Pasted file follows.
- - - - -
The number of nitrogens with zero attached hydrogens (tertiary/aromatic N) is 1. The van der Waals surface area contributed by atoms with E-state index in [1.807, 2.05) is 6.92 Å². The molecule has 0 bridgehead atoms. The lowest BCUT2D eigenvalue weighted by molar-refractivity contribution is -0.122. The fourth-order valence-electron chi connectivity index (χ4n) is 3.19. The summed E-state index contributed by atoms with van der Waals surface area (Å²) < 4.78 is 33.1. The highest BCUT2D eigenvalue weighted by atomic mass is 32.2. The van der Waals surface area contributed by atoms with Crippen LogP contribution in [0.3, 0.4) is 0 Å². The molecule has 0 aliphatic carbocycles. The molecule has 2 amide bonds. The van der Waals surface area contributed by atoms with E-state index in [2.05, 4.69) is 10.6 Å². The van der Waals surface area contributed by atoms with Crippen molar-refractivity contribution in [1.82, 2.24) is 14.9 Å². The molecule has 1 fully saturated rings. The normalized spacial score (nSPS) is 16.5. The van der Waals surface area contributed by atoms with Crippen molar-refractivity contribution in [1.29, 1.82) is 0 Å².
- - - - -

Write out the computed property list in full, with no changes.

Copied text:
The number of nitrogens with zero attached hydrogens (tertiary/aromatic N) is 1. The van der Waals surface area contributed by atoms with E-state index in [1.807, 2.05) is 6.92 Å². The molecule has 0 bridgehead atoms. The lowest BCUT2D eigenvalue weighted by molar-refractivity contribution is -0.122. The fourth-order valence-electron chi connectivity index (χ4n) is 3.19. The summed E-state index contributed by atoms with van der Waals surface area (Å²) < 4.78 is 33.1. The highest BCUT2D eigenvalue weighted by atomic mass is 32.2. The van der Waals surface area contributed by atoms with Crippen LogP contribution in [0.3, 0.4) is 0 Å². The molecule has 0 aliphatic carbocycles. The molecule has 2 amide bonds. The van der Waals surface area contributed by atoms with E-state index in [2.05, 4.69) is 10.6 Å². The van der Waals surface area contributed by atoms with Crippen molar-refractivity contribution in [1.82, 2.24) is 14.9 Å². The molecule has 1 fully saturated rings. The normalized spacial score (nSPS) is 16.5. The van der Waals surface area contributed by atoms with Crippen molar-refractivity contribution in [1.29, 1.82) is 0 Å².